Mind candy versus real psychological change and personal development
Posted Jan 28 2010 10:34pm
Vin Mariani became one of the most popular wines in the world in the late 1800’s, praised and promoted by artists and world leaders including Jules Verne; Alexander Dumas; Robert Louis Stephenson; Sir Arthur Conan Doyle and Sarah Bernhardt.
It was claimed to be a “tonic” and “restorative” for multiple conditions including “nervous troubles, general debility, malancholia, overwork.”
What really made it “effective” was probably the cocaine – also a key ingredient in the original Coca-Cola. No wonder so many found both tonics so “rejuvenating.”
An episode of “Buffy the Vampire Slayer” included The Gem of Amara: a green stone set in a ring, which supposedly would make the vampire wearing it immune to the things (like wooden stakes) that normally kill or harm them.
But is that fiction so far different than some New Age talismans?
One description of the “healing” property of the gemstone Amazonite is that placing a stone on the body “improves self worth and confidence.”
Some conferences or retreats promise to radically shift the “patterns of emotions that have hindered your progress in the past” or to “immediately unleash your natural vitality.”
A site for Tony Robbins’ Unleash the Power Within 4-day event promises that participants will “Break through the fears that hold you back (including unconscious fears)” and “Create momentum in your life to make difficult things become effortless.”
Wow. All that in just four days (and about $700)?
Maybe events like that are of benefit to some people, and maybe wearing a gemstone can makes some feel calmed or energized or something else.
But coming from a more or less traditional, mainstream psychology background, trained in a Master’s degree program for counseling, I’m very skeptical about claims of “effortless” or “immediate” changes in our psyches and souls.
hat is not to say people can’t or don’t benefit from a personal growth event, but I question how much may be due to the excitement and energy of a crowd of other seekers – a variation on the “feel-good” ingredient of tonics, but more substantial.
Of course, none of this personal development and psychological health stuff is simple or readily summarized.
But the criterion for the value of a therapy or change approach should be substantive change, gains in emotional intelligence, capacity for resilience and fuller self-realization – not just feeling “better” or “happier” temporarily.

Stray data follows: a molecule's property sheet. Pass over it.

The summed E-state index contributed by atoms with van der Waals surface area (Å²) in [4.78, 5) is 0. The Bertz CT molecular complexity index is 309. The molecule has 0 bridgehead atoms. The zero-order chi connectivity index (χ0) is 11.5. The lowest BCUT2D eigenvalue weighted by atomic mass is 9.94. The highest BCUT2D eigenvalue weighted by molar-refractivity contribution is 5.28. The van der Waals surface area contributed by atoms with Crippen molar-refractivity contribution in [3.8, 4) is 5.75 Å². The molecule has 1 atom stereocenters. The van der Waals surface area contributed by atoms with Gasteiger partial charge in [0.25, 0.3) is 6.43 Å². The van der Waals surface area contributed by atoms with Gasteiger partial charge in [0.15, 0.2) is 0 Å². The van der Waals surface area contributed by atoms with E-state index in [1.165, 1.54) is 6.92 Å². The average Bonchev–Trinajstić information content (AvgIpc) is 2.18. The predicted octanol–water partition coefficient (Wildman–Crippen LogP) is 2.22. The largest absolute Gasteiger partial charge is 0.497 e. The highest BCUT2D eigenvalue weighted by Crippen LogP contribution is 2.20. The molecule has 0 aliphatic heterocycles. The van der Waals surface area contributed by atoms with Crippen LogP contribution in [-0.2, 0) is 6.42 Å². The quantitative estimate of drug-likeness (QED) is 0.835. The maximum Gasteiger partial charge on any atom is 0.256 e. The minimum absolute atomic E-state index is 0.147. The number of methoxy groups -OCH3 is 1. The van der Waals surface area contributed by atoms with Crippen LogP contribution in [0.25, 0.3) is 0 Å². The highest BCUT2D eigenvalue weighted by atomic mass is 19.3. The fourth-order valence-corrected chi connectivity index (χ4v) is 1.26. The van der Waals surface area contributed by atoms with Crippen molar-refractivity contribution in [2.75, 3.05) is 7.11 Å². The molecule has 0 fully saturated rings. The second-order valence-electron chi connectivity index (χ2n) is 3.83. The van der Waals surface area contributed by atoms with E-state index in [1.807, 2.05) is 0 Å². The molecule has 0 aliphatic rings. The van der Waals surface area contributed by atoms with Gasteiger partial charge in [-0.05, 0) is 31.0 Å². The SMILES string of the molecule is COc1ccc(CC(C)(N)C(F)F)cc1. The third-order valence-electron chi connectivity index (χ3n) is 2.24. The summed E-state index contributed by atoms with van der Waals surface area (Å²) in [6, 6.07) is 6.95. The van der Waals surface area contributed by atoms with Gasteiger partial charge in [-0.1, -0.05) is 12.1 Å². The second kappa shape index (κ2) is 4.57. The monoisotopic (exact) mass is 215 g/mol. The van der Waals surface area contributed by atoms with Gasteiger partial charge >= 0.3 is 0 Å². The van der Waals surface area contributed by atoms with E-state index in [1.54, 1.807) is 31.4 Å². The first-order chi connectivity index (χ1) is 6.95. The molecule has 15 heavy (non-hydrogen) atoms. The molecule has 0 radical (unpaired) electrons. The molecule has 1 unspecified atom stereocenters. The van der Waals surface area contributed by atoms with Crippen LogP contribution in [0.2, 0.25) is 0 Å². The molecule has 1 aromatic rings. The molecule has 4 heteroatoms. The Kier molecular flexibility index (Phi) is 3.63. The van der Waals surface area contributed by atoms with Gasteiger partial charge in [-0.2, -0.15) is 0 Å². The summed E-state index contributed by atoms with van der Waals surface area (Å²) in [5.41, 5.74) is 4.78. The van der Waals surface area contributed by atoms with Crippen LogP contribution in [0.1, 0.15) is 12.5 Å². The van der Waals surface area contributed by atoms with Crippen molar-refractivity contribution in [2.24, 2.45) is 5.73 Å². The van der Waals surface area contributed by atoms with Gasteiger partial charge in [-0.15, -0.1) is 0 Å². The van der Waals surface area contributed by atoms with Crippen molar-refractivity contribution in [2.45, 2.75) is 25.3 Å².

“Mind you, change is hard, especially when [you have] been in a routine for many years. But you have to find ways to make the changing process fun if you want to be successful at it. Be creative… There[are] a ton of different ways to start changing yourself, but it doesn’t start with a mere vocal commitment. It starts with YOU.”
Those are some good ideas: make it fun, and be creative – and go deeper than just saying you want to change.
One of the seductions of superficial self-growth books or ventures is that we will feel real good even while gaining more psychological health.
But, as Peter writes in a post on his blog HSP Notes, a “Happy, Happy, Joy, Joy” approach “sells us a bag of goods, on the greater scale of self-development.
“Why? Because of a myopic tendency to take serious life problems and window dress them with pink chiffon, delicate flowers, dancing unicorns and positive affirmations… after which people ‘leave the scene’ with the impression they are ‘healed,’ even while the original wounds fester below, unaddressed.
“Over the years, a large segment of the HSP ‘community’ has developed an unfortunate tendency to get mired down in toothless ‘happy making’ (there are exceptions) as the path to personal growth — but I don’t feel like it serves us well.
“Or maybe it serves us marginally and temporarily, but without helping us make real and permanent positive changes in our lives.”
The problem, he continues, is “Instead of healing the wounds resulting from marginalization and low self-esteem, they are glossed over while we create a new set of wounds centered around a false sense of ‘OK-ness’ that results in hurt feelings every time something doesn’t turn out the way we ‘think it should.’”